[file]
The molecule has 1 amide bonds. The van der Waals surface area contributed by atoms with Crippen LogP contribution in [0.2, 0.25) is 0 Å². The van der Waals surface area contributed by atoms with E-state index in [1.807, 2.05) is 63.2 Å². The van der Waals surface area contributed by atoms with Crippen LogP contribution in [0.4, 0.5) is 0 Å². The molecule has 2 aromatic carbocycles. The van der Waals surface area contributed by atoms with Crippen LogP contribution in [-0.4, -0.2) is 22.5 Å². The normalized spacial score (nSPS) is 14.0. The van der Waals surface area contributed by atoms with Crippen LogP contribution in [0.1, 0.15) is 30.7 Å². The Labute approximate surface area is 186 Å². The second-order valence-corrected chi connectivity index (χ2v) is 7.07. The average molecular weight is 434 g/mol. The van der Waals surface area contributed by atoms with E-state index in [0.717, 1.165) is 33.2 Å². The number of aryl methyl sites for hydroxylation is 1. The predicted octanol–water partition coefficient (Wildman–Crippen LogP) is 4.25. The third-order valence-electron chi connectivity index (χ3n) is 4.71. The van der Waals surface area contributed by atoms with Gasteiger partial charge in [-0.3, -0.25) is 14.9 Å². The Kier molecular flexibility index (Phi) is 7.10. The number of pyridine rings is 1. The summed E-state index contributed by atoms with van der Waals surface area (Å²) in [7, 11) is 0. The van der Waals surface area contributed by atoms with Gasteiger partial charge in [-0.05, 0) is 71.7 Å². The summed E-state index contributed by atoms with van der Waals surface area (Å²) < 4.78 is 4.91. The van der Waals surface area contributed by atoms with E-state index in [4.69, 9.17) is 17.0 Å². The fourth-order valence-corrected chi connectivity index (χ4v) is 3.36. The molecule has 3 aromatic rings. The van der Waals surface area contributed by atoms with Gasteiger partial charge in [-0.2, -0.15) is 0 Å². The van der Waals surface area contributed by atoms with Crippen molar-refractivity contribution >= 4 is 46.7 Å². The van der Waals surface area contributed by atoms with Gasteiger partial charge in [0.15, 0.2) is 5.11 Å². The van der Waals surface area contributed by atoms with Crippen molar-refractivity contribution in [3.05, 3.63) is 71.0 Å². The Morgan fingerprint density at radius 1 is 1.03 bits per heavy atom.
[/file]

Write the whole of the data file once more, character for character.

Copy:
The molecule has 1 amide bonds. The van der Waals surface area contributed by atoms with Crippen LogP contribution in [0.2, 0.25) is 0 Å². The van der Waals surface area contributed by atoms with E-state index in [1.807, 2.05) is 63.2 Å². The van der Waals surface area contributed by atoms with Crippen LogP contribution in [0.4, 0.5) is 0 Å². The molecule has 2 aromatic carbocycles. The van der Waals surface area contributed by atoms with Crippen LogP contribution in [-0.4, -0.2) is 22.5 Å². The normalized spacial score (nSPS) is 14.0. The van der Waals surface area contributed by atoms with Crippen LogP contribution in [0.1, 0.15) is 30.7 Å². The Labute approximate surface area is 186 Å². The second-order valence-corrected chi connectivity index (χ2v) is 7.07. The average molecular weight is 434 g/mol. The van der Waals surface area contributed by atoms with E-state index in [0.717, 1.165) is 33.2 Å². The number of aryl methyl sites for hydroxylation is 1. The predicted octanol–water partition coefficient (Wildman–Crippen LogP) is 4.25. The third-order valence-electron chi connectivity index (χ3n) is 4.71. The van der Waals surface area contributed by atoms with Gasteiger partial charge in [-0.3, -0.25) is 14.9 Å². The Kier molecular flexibility index (Phi) is 7.10. The number of pyridine rings is 1. The summed E-state index contributed by atoms with van der Waals surface area (Å²) in [7, 11) is 0. The van der Waals surface area contributed by atoms with Gasteiger partial charge in [-0.05, 0) is 71.7 Å². The summed E-state index contributed by atoms with van der Waals surface area (Å²) < 4.78 is 4.91. The van der Waals surface area contributed by atoms with E-state index in [4.69, 9.17) is 17.0 Å². The fourth-order valence-corrected chi connectivity index (χ4v) is 3.36. The molecule has 3 aromatic rings. The van der Waals surface area contributed by atoms with Gasteiger partial charge in [-0.2, -0.15) is 0 Å². The van der Waals surface area contributed by atoms with Crippen molar-refractivity contribution >= 4 is 46.7 Å². The van der Waals surface area contributed by atoms with Gasteiger partial charge in [0.15, 0.2) is 5.11 Å². The van der Waals surface area contributed by atoms with Crippen molar-refractivity contribution in [3.05, 3.63) is 71.0 Å². The Morgan fingerprint density at radius 1 is 1.03 bits per heavy atom.